tmvu13
What a joke. Automobile Mag writers really are sipping the kool-aid. I'd like to see GM survive, but this car won't save them. Goes 40 miles and then switches to gasoline. That's useless! I still have to use gasoline in one day's worth of driving--isn't the point to get away from that? I'd rather get a Leaf--perfect for a weekend of driving in and around the city (but obviously not long road trips). Do you know which car will save an entire car company? The Jag XJ. That should've been the car of the year.
dseder
The Volt truly deserves this "Automobile of the Year" award. Its unique powertrain makes it the only all-electric commuter car (for most U.S. workers) that can also be a family's only car, thanks to its innovative range-extending operation. As for complaints about government tax credits, the Nissan Leaf receives the same consideration, and 60,000 Toyota Priuses have qualified for U.S. government tax credits, too. Fair is fair! True, GM has had serious problems in the recent past, but this car, along with the fantastic new Chevy Cruze and other great, new GM vehicles means that Chevy, Cadillac, Buick, and GMC all deserve the chance to re-establish the trust and admiration of the American public. Thank you, Automobile Magazine, for recognizing the importance of the Volt's technology in advancing the future of the automobile as we know it.
gybognarjr
A company,which robbed its shareholders, bondholders and the taxpayers, together with the UAW, makes a sos-so car, does not even deserve mentioning. Ten years late, five years behind and a totally wrong concept from Government Motors is garbage. Anything that has to be sold to people by giving them money from their neighbors $7,500.00 to buy an overpriced dead end technology is a crime, only politicians can commit, without being hanged.
Jim.Kanna
Of course it's the Automobile of the Year. Ten years from now, when there are scores of other cars on the road that are just like it, all the negative naysayers in the world couldn't and wouldn't have been able to change the Volt as the best choice in 2010 for AOTY - it's that groundbreaking, that smart, that good of a design concept, making everyone elses hybrids look bad by comparison. Forget your Gov't Motors hangups and your anti-anti American made bias and recognize GM has a better idea - and they executed it very well (this time). Give them credit where deserved, they have outdone the competition. But if, in your closed minded stubborness, you should find yourself one day sitting by the side of the road, out of juice, waiting for the tow truck in your all electric Leaf (or whatever)and you spy one of these Volts pass you by, just remember, you read it here first.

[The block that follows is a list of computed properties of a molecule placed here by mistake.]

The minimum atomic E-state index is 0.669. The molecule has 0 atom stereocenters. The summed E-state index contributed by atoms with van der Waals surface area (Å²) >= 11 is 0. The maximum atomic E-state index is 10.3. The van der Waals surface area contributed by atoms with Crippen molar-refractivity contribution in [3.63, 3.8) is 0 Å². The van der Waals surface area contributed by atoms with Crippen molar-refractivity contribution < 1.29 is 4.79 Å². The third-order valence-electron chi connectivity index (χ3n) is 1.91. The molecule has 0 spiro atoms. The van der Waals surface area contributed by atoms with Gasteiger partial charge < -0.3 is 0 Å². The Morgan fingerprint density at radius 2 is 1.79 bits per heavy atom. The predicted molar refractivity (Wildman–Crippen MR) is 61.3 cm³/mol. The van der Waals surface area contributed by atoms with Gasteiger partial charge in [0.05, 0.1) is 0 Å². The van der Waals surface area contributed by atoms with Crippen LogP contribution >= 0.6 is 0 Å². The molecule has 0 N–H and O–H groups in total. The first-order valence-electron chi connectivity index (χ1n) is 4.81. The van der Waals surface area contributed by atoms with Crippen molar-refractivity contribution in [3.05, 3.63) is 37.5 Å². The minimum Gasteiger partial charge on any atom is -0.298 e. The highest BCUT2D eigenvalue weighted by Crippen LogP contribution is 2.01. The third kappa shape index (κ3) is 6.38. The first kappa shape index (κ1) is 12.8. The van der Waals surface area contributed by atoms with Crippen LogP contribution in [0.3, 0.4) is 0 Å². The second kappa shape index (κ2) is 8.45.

2ks2k
Terrible choice. Wouldn't buy anything from Government Motors until it is returned to private ownership. It is ridiculous to think of paying $40k+ for a car that only goes 40 miles on electric and then it goes to gas. The only way it will sell is with government incentives which are taken from the rest of us taxpayers to make it cheaper for a few. If it was on a level plane, few if any would sell.
jdmcderm
You guys have officially jumped the shark. Because the Volt was delayed, the PR wizards at GM have whipped you all into a frenzy. Can we see if the car works as advertised and stands the test of at least a year's time on the road before we start heaping accolades on it? I want GM to be successful also, but willing it into existence don't make it so. Bottom line, you wouldn't have given this award to an unproven new model from any other carmaker. However, if you turn out to be right, you'll be heralded as geniuses.